Drug Supply Chain Efficiency:
As per global estimates, pharmaceutical companies around the world suffer annual losses of $200 billion due to counterfeits. Almost 30% of drugs sold in the market is not genuine and this along with wrecking economies of the manufacturers also poses threat to the well-being of consumers. The issue is more pronounced in the emerging markets. With the implementation of blockchain based system, it will be possible to efficiently track a chain-of-custody log. Thus, at every step and level of the supply chain, effective checks can be introduced to curb the circulation of counterfeits.
Building better collaboration across the care team:
Blockchain application enables better collaboration across the care giving team. The application makes way for frictionless share of data in between physicians, clinical assistants, and rest of the team in a highly secured environment. Effective communication in between all the members of the care giving team is critically important for patients with chronic conditions who have dozens of physicians, specialists and sub-specialists treating them. Blockchain technology helps in building enhanced communication in between physicians and specialists because they can all log into the same application at any time and view patient’s medical history. While reducing the communication gap, it also helps in eliminating a lot of manual efforts and paperwork that is often associated in such a setup. The communication established via blockchain platform is two way which means the patient can also ask questions and seek advice to the team of caregivers at once.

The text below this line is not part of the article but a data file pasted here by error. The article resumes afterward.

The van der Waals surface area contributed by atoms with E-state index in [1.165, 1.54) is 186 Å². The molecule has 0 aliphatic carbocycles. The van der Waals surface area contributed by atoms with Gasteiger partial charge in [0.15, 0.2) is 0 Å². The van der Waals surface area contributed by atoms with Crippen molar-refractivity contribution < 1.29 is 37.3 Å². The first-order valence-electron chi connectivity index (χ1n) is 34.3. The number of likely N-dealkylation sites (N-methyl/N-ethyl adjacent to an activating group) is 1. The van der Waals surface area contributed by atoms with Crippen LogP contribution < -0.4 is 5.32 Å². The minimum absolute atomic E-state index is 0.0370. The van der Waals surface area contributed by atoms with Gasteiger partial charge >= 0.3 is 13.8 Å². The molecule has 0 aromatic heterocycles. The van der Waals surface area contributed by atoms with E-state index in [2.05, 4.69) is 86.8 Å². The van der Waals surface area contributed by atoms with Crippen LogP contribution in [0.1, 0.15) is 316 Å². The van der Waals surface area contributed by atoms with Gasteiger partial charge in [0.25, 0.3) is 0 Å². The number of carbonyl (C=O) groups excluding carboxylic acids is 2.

Reducing readmission rates and penalties:
With the advancements in medical science, quality of healthcare has increased but this has also elevated the associated costs. Health insurance premiums are not affordable always and reimbursements have terms and conditions attached. In order to reduce readmission rates, blockchain application aims to better manage the post-discharge care of patients. The easy-to-install app in the phone helps the patient in accumulating and understanding all the post-operative procedure guidelines that the hospital creates, with efficacy.
For example, patients who recently underwent open heart surgeries are advised to closely monitor their weight. The blockchain application can check in on such patients and keep a log of their weight even after they leave the hospital. Non-critical patients are also benefitted since they receive regular reminders through the app regarding medical check-ups.
While it is too early to gauge the success rate of blockchain technology in the healthcare space but it can be pointed out that, for a long-term implementation, conviction and governance within the blockchain network or consortium will play a decisive role. As we move into the paperless world, patients and providers alike need to feel confident while sharing critical online and collaborate seamlessly without fearing any data leaks.